The purpose of the safety goal is to ensure that children are not abused or neglected and, if possible and appropriate, to keep them safely in their homes.  Generally, when looking at safety, child welfare practice is concerned with addressing the following questions.

  • Did the child protective services (CPS) agency respond quickly to reports of child abuse and neglect and take immediate steps to protect the children in the home?
  • Once involved, did the CPS agency effectively use a family assessment and case plan to ensure that children were not abused or neglected again? 
  • Did the CPS agency provide services to make sure that children do not enter or re-enter foster care?

Good practice to achieve positive safety outcomes includes ensuring timely and appropriate assessments and/or investigations and collaborating with the child and family whenever possible.  By doing so, CPS agencies can work to prevent or to reduce the risk of maltreatment from recurring.  They often do this through a formal assessment and management of safety and risk, asking the questions:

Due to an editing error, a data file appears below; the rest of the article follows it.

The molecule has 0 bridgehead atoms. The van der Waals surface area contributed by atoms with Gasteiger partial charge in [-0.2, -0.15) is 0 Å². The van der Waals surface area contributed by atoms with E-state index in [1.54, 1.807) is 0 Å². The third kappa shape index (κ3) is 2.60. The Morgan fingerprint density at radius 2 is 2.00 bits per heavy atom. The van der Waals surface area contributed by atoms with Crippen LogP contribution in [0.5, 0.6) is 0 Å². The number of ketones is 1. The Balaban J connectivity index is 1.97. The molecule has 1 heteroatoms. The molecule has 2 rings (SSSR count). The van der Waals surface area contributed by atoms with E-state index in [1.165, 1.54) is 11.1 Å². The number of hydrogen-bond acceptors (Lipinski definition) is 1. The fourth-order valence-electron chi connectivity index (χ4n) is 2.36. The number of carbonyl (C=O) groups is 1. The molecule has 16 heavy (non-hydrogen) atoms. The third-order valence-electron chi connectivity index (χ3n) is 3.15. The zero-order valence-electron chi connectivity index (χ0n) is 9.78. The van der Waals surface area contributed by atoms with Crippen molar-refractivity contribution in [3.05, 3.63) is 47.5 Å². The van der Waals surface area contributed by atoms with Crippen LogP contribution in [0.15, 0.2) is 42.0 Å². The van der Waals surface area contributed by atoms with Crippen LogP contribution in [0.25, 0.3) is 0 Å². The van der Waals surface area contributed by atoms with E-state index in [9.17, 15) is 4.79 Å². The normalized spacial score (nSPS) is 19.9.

• Is the child currently safe from abuse or neglect in the home?
  • What is the risk of maltreatment if the child is kept in or returned to the home?
  • If the child is not safe, what must be done to protect the child?
  • What services need to be provided to the child and family to both prevent further maltreatment and to help mitigate the effects of the abuse?

The caseworkers, working in collaboration with parents, children (if age appropriate), and caregivers, can look at the risk and protective factors present to help in determining risk of maltreatment and the services needed to achieve safety.